Farm and Dairy’s week in review: 6/17


Here’s this week’s top stories from Farm and Dairy

1. U.S. House votes down 2013 Farm Bill 

The long-awaited 2013 Farm Bill was put to vote June 20 in the U.S. House of Representatives and failed 195-234.

The Senate’s version of the bill was approved 66-27 June 10. The bills were similar, except the House Bill called for nearly $20 billion in additional cuts to the Food Stamp program, or Supplemental Nutrition Assistance Program (SNAP).

2. Local food advocate believes infrastructure is key to the future

Abbe Turner is a mother, wife, founder of the Ohio Sheep, Goat and Milk Initiative and a local food advocate. She’s also one of the people behind Lucky Penny Creamery in Kent, Ohio. The creamery was recently featured on WKSU’s program “Quick Bites with Vivan Goodman.”

Lucky Penny Creamery uses goat and sheep milk to produce Feta, Chevre and Ricotta cheese. Read Turner’s entire story here.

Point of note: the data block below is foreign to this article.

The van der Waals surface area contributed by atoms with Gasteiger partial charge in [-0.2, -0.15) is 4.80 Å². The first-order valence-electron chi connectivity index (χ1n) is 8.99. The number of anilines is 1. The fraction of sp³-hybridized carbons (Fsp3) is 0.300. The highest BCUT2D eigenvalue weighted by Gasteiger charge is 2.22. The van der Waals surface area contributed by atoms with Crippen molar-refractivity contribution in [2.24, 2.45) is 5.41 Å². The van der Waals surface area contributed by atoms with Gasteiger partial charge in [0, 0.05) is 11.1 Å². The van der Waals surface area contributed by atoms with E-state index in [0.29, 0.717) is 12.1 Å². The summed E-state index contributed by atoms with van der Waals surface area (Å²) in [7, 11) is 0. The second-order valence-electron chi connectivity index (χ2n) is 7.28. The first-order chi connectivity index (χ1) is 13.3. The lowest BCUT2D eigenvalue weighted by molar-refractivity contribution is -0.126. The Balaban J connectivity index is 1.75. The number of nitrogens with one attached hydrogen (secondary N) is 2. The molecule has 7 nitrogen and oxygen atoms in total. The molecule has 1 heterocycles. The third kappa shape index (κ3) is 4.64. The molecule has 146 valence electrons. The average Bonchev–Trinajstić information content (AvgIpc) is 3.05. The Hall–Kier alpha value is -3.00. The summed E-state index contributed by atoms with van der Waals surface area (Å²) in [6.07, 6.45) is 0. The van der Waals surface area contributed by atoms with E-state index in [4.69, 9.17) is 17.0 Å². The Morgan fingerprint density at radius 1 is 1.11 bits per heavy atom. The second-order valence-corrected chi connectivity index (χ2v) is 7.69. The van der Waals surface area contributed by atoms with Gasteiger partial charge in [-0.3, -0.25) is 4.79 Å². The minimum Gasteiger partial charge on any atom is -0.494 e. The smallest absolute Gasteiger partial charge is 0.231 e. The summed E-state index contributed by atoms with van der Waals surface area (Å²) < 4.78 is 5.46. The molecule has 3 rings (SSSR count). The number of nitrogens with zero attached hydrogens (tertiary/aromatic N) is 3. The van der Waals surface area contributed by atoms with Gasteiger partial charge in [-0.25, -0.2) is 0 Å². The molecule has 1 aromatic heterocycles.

3. Pipelines are beginning to line Ohio’s landscape

As the exploration phase of Ohio’s Utica shale slowly comes to an end, the production phase is ramping up. Experts say approximately $130 to $210 billion will need to be invested in natural gas infrastructure to meet market needs.

Curious about how many pipelines are coming to your county? Make sure to see our pipeline infographic.

4. USDA says they can’t locate any more genetically engineered wheat in Oregon

In April, an Oregon farmer discovered a small number of volunteer wheat plants that were glyphosate-resistant. Amid concern the single incident could’ve been part of a larger phenomenon, the USDA began investigating May 3.

As of June 14, USDA has neither found, nor been informed of, anything that indicates the incidendent amounts to more than a single, isolated case.

5. Wolfinger family is leaping into the future of beef with a lot of faith

One Belmont County farm family is running toward something others are running from: cattle feed yards.

In 2009, the Wolfinger family purchased a feed yard in Lexington, Nebraska. Since then, the family has been involved with the business in Nebraska and Sugar Farms in Belmont County. Now the family is planning on moving to Nebraska permanently.


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